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Old 02-23-2019, 12:47 PM   #24
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That‘s a lot of good information folks. Thank you very much. I‘ll likely stick to my RME Fireface UC preamp for now.

If I do need extra gain, these units will still be there.
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Old 02-23-2019, 03:18 PM   #25
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Quote:
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Well... I'm an electronics designer by trade so... bear with me.

First of all, every single component on your signal path has a self noise, and in simple terms (so don't take this as a gospel) higher the impedance of that said passive component, higher the noise voltage. Larger the physical size of that component, higher the noise etc.

That's why to get the lowest noise, you want to minimize amount of any electronics between the source and the destination (e.g AD converter).

That's why very high impedance mic pres would be highly susceptible to noise. And this is why designing a good mic pre is quite a complicated undertaking since the source impedance can vary wildly depending on what mic gets attached to the cable, and if you just make the preamp very high impedance thinking it'll work with any mic, you'll add too much noise... so you need other solutions and you need compromises.

That being said, every single amplifier stage (each operational amplifier if you will) will add some input noise of its own, then it will amplify the original signal, and any noise that's in that signal already, so your STNR will be the same as originally+added input noise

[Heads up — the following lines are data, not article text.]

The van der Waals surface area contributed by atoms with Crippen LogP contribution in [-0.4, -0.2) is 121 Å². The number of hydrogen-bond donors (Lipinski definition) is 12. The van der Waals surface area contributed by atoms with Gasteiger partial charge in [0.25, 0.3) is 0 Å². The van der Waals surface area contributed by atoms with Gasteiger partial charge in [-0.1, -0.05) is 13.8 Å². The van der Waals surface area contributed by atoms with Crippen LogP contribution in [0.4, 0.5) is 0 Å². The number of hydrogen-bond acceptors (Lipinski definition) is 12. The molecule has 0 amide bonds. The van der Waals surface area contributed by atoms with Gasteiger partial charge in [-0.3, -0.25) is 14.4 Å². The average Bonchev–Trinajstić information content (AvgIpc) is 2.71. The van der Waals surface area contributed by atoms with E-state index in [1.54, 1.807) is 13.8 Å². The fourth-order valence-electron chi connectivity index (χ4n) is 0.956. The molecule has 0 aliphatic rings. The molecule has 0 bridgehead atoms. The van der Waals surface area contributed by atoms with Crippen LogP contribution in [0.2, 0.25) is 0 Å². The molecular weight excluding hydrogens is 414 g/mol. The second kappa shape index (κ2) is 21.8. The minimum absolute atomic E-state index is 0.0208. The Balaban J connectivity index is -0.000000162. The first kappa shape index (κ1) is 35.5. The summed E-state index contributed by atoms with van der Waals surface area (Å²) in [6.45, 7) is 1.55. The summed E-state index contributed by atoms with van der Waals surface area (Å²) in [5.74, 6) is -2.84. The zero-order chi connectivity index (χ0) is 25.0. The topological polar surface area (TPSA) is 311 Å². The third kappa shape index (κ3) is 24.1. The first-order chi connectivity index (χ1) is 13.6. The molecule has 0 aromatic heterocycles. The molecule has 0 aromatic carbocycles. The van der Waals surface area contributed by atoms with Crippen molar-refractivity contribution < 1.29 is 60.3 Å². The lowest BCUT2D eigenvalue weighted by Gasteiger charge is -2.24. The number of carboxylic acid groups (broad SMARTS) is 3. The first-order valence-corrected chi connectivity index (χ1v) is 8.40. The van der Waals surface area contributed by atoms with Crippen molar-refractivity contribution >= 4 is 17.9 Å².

Then it'll add output noise and in the end your output signal has more noise then to begin with.

This is fundamental, you can't avoid this in real world circuits. You can just have amplifiers that have more noise than the fundamental level... the issue is how close can you get? (spoilers, not very close cheaply with bandwidth of 20khz)

This is why you don't necessarily want to have multiple gain stages, or if you do, have your first stage be as much gain as possible (or as much as you need) so that any noise added by next stages is low in comparison to your amplified signal level.

And there are physical limitations as to how low the noise added by these stages can be, and in my experience, we've fought against that fundamental limit in audio for decades already. You really want to have as much signal straight from the source as you're able to get.

Dynamic mics are inherently less sensitive, and condensers can be made incredibly sensitive. Different materials, different mechanics, electronics (condensers have a pre-amplifier built in) and all that will affect the microphones self noise and sensitivity, thus you really need to have the right mic for the right source and environment.

And the right pre-amplifier for your microphone.

Mic with a high output impedance should be more sensitive, if it isn't you'll run into trouble with needing very low noise and high impedance mic-pre with high gain that can be costly to design and thus to own.

Further more, high output impedance will wreak havoc to your signal if you have longer cable between the mic and the pre-amplifier... I'd avoid anything that's over ~300 ohms in live situation. Though as I stated earlier, today mic pres can be close to the stage and then everything is digital so audio cable lengths have collapsed from the early days when you could run the multi-core all the way to the FOH mixer.

At the other extreme would be low output impedance, high sensitivity microphone with a loud source... adding passive attenuation in line with that microphone is way cheaper and better regarding noise than trying to add gain to low level signal.

valuable info right there, thanks!